But the magic of getting out on the trail in the High Sierra is that as soon as you leave the trailhead, none of the other bullshit matters any more. I start and I’m immediately gasping for breath and it is amazing and I feel alive and present and myself again; I remember that this is why I come here to do stuff like this and I carefully store this realization away for later on when the inevitable suffering kicks in. I passed lots of hikers and backpackers on their way in and out, telling the ones who asked that I was just doing a loop up to New/Old Army Passes. I know that I should have just said I was going to Langley, but sometimes it just takes too much energy to deal with people’s consternation/concern/judgy-ness at how far you’re going, especially when you’ve gotten a decidedly non-alpine start to the kind of 20+ mile day that non-runners would be starting at dawn or pre-dawn.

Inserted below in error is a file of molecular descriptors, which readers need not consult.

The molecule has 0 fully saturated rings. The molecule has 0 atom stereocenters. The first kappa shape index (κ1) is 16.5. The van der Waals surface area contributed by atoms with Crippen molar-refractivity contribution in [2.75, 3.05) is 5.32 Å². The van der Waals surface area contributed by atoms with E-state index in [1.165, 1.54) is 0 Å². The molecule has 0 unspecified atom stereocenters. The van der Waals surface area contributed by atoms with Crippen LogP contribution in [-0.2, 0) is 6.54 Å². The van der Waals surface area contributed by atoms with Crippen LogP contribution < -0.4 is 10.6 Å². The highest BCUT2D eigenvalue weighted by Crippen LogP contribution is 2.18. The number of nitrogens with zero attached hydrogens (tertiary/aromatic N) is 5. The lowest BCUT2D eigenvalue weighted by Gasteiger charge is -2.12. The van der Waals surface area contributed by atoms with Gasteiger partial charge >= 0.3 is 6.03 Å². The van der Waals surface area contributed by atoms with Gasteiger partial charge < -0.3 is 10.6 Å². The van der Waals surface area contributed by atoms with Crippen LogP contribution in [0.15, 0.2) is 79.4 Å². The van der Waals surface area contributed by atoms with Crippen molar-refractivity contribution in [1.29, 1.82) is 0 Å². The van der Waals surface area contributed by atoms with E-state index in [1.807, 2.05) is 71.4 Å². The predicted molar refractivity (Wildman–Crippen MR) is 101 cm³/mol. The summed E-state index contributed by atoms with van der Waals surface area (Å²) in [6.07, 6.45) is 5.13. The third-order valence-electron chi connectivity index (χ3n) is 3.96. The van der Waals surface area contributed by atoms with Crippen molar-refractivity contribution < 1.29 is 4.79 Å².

I made good time to New Army Pass and was feeling pretty great for being above 12,000 ft, but I knew that the final push to the summit was going to be the crux of the day for sure – the trail only gains 2,000 ft in the first ~8.5 miles, but then you have the remaining 2,000 ft of elevation gain in the final 3 miles and at this point an altitude-sensitive person like me is really feeling it. I caught up to a couple dudes in the last mile and we made it to the summit together just before 3pm, about 4 hours and 20 minutes after I’d left the parking lot. I’d thought I’d been making better time than this, but I think time dilation occurred in the final 1,000 ft of elevation gain. I felt giddy and awesome at the summit thanks to hypoxia high and kept forgetting the names of Langley and Whitney when I was trying to take a video of myself.